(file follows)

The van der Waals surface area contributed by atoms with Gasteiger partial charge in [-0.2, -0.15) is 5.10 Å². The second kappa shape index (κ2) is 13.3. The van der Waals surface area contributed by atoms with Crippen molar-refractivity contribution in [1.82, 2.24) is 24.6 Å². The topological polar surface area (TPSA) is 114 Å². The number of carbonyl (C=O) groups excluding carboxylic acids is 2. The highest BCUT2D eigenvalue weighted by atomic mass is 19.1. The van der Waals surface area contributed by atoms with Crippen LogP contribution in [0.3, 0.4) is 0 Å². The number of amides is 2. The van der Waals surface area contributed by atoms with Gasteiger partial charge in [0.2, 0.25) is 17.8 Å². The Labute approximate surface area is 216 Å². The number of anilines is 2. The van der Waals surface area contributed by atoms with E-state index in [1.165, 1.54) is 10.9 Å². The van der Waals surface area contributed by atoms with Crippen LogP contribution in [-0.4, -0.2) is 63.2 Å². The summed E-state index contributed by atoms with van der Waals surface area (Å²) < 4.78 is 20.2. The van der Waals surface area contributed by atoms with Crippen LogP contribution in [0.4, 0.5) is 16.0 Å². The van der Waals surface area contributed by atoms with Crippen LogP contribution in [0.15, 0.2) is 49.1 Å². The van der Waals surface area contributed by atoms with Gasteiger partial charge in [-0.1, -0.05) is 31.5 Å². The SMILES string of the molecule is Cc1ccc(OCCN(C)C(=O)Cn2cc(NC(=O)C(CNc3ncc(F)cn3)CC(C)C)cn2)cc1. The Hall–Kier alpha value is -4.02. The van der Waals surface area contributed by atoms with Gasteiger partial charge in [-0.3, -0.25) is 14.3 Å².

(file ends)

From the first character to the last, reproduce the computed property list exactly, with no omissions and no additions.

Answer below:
The van der Waals surface area contributed by atoms with Gasteiger partial charge in [-0.2, -0.15) is 5.10 Å². The second kappa shape index (κ2) is 13.3. The van der Waals surface area contributed by atoms with Crippen molar-refractivity contribution in [1.82, 2.24) is 24.6 Å². The topological polar surface area (TPSA) is 114 Å². The number of carbonyl (C=O) groups excluding carboxylic acids is 2. The highest BCUT2D eigenvalue weighted by atomic mass is 19.1. The van der Waals surface area contributed by atoms with Crippen LogP contribution in [0.3, 0.4) is 0 Å². The number of amides is 2. The van der Waals surface area contributed by atoms with Gasteiger partial charge in [0.2, 0.25) is 17.8 Å². The Labute approximate surface area is 216 Å². The number of anilines is 2. The van der Waals surface area contributed by atoms with E-state index in [1.165, 1.54) is 10.9 Å². The van der Waals surface area contributed by atoms with Crippen LogP contribution in [-0.4, -0.2) is 63.2 Å². The summed E-state index contributed by atoms with van der Waals surface area (Å²) < 4.78 is 20.2. The van der Waals surface area contributed by atoms with Crippen LogP contribution in [0.4, 0.5) is 16.0 Å². The van der Waals surface area contributed by atoms with Crippen LogP contribution in [0.15, 0.2) is 49.1 Å². The van der Waals surface area contributed by atoms with Gasteiger partial charge in [-0.1, -0.05) is 31.5 Å². The SMILES string of the molecule is Cc1ccc(OCCN(C)C(=O)Cn2cc(NC(=O)C(CNc3ncc(F)cn3)CC(C)C)cn2)cc1. The Hall–Kier alpha value is -4.02. The van der Waals surface area contributed by atoms with Gasteiger partial charge in [-0.3, -0.25) is 14.3 Å².